After a concerted examination of the evidence presented at the Vienna Conference on the Humanitarian Impact of Nuclear Weapons and two earlier conferences, 44 of the states present called for a ban on nuclear weapons.
The host government Austria added momentum with a specific, cooperative pledge to “fill the legal gap for the prohibition of nuclear weapons” and eliminate them.
The conference, held in Vienna, 8-9 December 2014, capped two years of intense international scrutiny into the human impact of nuclear weapons, including active participation of the World Council of Churches (WCC).
“Thanks to the final decision by the host government, those calling for conclusive action – a growing majority of governments plus other organizations, including religions – a new path forward has opened,” said WCC programme executive Jonathan Frerichs. Host government Austria ended the meeting with a pledge to “fill the legal gap for the prohibition of nuclear weapons” and to “cooperate with all stakeholders” in eliminating them.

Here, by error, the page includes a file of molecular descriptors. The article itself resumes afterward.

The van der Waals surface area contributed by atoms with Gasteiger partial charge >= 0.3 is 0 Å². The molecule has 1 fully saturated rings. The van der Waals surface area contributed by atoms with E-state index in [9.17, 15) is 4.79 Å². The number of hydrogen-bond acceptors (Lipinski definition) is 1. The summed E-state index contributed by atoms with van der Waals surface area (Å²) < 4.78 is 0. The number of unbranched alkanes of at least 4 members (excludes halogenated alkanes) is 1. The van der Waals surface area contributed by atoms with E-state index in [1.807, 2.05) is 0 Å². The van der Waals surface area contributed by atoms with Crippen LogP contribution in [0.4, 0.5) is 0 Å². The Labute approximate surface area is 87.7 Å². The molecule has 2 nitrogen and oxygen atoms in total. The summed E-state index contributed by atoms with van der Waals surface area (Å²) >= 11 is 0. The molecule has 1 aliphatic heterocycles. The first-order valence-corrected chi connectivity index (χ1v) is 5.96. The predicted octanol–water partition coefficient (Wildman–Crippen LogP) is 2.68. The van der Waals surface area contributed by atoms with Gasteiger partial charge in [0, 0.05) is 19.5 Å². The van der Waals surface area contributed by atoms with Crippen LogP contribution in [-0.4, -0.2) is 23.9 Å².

In an opening message sent from Rome, Pope Francis called for nuclear weapons to be banned “once and for all,” adopting “the ethic of responsibility” to replace “the ethic of fear.” An interfaith panel co-organized by the World Council of Churches called for states to negotiate “a new legal instrument to prohibit nuclear weapons without further delay and in a forum open to all states and block-able by none,” in a statement delivered at the conference.
158 governments, the United Nations and more than 100 international, civil society, academic and religious organizations heard two days of testimony about nuclear weapons from experts on health, humanitarian and environmental law, climate change, agriculture and the global economy. A philosopher, a risk analyst and a former missile launch officer were among those who addressed the gathering.
Impact on women